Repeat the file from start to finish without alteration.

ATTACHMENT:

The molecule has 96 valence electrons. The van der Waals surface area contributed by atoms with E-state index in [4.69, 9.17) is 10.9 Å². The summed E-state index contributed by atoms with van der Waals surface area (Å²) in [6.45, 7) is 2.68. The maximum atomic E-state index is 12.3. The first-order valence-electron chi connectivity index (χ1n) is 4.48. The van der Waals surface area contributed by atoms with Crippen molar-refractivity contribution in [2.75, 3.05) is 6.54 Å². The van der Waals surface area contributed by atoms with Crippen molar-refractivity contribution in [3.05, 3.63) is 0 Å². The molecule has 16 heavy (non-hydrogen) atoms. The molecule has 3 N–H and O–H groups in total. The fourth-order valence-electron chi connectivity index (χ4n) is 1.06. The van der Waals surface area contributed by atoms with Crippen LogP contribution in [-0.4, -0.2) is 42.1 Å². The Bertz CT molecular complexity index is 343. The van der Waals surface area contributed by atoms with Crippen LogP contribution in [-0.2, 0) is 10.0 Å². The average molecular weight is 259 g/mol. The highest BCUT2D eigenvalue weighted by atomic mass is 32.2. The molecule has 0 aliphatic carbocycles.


The molecule has 96 valence electrons. The van der Waals surface area contributed by atoms with E-state index in [4.69, 9.17) is 10.9 Å². The summed E-state index contributed by atoms with van der Waals surface area (Å²) in [6.45, 7) is 2.68. The maximum atomic E-state index is 12.3. The first-order valence-electron chi connectivity index (χ1n) is 4.48. The van der Waals surface area contributed by atoms with Crippen molar-refractivity contribution in [2.75, 3.05) is 6.54 Å². The van der Waals surface area contributed by atoms with Crippen molar-refractivity contribution in [3.05, 3.63) is 0 Å². The molecule has 16 heavy (non-hydrogen) atoms. The molecule has 3 N–H and O–H groups in total. The fourth-order valence-electron chi connectivity index (χ4n) is 1.06. The van der Waals surface area contributed by atoms with Crippen LogP contribution in [-0.4, -0.2) is 42.1 Å². The Bertz CT molecular complexity index is 343. The van der Waals surface area contributed by atoms with Crippen LogP contribution in [-0.2, 0) is 10.0 Å². The average molecular weight is 259 g/mol. The highest BCUT2D eigenvalue weighted by atomic mass is 32.2. The molecule has 0 aliphatic carbocycles.